Former EU Commissioner: EU citizens deserve better than Blair as President
In an article in European Voice, former French EU Commissioner Pierre Defraigne sets his case against Blair for EU President. He writes: "Yo Blair.' Who would truly like to see a man addressed with such condescending familiarity by US President George W. Bush become the occupant of the EU's highest office?" He adds, "EU citizens should expect the selection of a decent national statesman, a statesman with impeccable European credentials, a respected and experienced politician...Blair is not that man."
In the article he notes that it is not yet clear whether the new job will involve being "a leader, a deal-maker, or simply a spokesperson for Europe."
According to Swedish Daily Dagens Nyheter, the Finnish government is opposed to Tony Blair as EU President.
European Voice European Voice: Defraigne Dagens Nyheter
Latvian government expresses "incomprehension over misleading statements" by David Milliband
Latvian Foreign Minister Andris Teikmanis has sent out a press release in response to David Millband's portrayal of the Latvia's LNNK -- the Fatherland and Freedom party, which is also a part of the country's five-party government coalition -- as right-wing extremists who honoured the Nazis. The press release says that the Latvian government "deems unacceptable the misleading statements by British politicians, which have been published in the international press, on a member of the coalition of Latvia's government and the tragic events of World War II...Diplomats of the United Kingdom received information on soldiers who in the territory of Latvia during World War II were recruited by force, and it was repeatedly stressed that Latvia has always condemned the crimes committed during World War II." The Guardian reports that the Latvian foreign ministry earlier in the week summoned the acting British ambassador, Anthony Stokes, and complaints have also been lodged in London.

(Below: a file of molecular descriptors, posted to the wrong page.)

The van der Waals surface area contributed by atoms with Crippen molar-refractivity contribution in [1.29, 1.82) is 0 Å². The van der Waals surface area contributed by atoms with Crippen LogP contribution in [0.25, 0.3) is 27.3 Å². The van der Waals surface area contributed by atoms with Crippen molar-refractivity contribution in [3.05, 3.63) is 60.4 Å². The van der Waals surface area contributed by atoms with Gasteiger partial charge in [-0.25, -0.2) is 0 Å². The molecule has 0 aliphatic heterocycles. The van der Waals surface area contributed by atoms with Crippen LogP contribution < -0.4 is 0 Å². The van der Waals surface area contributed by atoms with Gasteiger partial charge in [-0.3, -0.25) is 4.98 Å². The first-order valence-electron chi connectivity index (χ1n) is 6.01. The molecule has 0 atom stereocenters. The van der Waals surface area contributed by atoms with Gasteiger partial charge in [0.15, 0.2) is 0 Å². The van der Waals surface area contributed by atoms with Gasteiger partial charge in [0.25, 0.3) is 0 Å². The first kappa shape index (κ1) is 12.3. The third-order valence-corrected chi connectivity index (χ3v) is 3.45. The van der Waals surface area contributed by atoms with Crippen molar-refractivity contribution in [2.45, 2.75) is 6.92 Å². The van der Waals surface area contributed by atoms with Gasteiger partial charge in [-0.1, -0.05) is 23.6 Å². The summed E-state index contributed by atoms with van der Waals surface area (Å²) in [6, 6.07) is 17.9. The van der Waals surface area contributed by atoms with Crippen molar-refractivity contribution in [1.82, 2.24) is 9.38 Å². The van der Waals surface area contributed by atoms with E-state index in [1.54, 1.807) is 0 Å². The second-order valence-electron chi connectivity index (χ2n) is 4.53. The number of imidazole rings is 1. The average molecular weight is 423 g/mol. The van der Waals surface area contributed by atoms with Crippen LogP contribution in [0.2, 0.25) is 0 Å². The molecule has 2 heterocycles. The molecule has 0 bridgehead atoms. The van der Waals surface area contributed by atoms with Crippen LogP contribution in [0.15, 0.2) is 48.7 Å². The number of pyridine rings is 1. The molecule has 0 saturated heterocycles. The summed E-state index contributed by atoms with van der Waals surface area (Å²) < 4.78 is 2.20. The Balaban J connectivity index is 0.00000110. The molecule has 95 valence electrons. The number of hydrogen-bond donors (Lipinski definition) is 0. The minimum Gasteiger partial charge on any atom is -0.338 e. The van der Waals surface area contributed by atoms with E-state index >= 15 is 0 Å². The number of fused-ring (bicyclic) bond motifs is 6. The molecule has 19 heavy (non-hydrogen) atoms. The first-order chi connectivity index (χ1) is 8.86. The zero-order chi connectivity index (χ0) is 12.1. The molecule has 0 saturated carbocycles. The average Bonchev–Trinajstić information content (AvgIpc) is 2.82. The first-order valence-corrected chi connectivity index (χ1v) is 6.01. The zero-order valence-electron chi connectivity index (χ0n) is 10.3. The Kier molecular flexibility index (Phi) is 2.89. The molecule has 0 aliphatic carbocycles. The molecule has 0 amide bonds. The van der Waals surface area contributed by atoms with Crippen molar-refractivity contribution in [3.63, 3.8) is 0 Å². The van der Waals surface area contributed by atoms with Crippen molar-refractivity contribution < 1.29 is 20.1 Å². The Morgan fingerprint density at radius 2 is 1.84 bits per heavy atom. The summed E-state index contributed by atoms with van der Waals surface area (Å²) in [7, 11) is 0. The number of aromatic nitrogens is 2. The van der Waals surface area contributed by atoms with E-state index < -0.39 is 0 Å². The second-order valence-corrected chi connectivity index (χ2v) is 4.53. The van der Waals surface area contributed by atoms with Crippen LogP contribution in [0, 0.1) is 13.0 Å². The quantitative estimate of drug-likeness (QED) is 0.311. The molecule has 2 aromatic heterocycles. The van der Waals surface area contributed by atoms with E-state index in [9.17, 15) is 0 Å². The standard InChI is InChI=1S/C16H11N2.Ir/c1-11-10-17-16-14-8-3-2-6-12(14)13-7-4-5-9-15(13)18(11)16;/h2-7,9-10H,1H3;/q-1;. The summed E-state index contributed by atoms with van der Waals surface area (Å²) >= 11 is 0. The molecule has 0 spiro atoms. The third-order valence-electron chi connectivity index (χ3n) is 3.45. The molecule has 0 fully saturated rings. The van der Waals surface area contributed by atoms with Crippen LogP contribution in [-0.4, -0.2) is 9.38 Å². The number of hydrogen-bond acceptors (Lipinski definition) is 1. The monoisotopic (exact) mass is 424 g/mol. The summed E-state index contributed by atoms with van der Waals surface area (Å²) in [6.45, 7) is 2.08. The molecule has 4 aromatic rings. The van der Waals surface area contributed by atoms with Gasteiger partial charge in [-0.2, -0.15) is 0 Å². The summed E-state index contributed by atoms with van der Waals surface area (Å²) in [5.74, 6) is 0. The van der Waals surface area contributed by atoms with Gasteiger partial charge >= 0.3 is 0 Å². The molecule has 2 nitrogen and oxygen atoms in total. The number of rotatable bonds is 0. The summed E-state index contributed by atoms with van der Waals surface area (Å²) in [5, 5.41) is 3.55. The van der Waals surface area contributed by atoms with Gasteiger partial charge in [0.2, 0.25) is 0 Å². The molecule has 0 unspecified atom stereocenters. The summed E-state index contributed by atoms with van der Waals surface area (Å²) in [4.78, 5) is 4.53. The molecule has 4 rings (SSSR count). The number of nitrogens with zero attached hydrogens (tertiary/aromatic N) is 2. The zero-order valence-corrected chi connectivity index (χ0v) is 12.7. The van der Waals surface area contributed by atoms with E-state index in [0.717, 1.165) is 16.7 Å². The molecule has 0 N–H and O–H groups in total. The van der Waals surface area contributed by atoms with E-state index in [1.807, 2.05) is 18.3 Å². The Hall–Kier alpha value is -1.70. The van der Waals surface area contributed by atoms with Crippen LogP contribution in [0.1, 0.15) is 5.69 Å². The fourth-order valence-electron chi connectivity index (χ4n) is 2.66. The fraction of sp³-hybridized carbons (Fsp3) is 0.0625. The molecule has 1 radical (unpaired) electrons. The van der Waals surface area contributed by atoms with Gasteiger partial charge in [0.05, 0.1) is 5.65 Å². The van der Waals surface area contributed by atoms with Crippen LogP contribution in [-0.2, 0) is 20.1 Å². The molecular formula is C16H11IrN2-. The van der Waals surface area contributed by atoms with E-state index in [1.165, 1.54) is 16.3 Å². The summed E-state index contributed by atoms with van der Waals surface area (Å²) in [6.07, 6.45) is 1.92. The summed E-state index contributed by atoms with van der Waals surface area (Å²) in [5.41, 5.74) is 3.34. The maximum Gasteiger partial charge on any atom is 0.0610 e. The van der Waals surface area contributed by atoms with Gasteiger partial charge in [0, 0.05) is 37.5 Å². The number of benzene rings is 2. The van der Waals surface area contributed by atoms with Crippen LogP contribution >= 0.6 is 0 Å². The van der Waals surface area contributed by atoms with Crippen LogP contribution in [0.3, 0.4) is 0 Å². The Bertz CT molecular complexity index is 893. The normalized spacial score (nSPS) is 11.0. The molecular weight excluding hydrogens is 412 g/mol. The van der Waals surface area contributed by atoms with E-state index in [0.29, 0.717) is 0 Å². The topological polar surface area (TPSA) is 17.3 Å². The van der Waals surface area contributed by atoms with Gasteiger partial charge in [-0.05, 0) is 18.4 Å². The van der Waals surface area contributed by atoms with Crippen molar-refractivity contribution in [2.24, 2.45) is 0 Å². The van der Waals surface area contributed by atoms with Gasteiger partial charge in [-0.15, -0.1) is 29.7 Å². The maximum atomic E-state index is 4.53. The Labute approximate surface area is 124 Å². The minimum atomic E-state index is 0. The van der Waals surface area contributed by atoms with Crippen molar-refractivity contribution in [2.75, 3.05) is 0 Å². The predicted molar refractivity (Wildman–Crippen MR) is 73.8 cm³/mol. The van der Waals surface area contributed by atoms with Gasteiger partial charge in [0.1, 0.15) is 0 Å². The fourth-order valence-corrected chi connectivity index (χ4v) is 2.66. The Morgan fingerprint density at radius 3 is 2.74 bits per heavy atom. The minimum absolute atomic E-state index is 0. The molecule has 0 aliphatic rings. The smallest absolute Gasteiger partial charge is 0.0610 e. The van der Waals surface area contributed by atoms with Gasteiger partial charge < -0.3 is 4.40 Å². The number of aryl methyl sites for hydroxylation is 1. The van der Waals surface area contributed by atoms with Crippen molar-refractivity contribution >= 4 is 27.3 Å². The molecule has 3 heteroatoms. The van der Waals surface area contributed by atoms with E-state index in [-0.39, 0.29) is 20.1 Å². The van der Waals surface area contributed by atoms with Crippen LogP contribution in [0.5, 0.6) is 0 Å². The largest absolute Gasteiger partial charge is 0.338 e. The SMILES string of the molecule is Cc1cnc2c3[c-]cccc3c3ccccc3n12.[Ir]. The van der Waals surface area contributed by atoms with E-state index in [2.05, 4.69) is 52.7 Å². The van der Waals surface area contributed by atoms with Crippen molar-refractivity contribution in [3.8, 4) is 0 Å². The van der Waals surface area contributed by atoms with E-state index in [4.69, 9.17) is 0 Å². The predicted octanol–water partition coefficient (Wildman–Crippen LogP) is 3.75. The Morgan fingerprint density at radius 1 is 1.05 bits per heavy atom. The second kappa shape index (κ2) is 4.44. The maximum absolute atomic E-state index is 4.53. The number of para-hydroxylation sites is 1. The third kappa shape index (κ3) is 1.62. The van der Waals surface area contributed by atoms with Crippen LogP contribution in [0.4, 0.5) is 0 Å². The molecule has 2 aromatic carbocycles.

Latvian Ministry of Foreign Affairs Guardian FT: Westminster blog
European Parliament creates economic crisis committee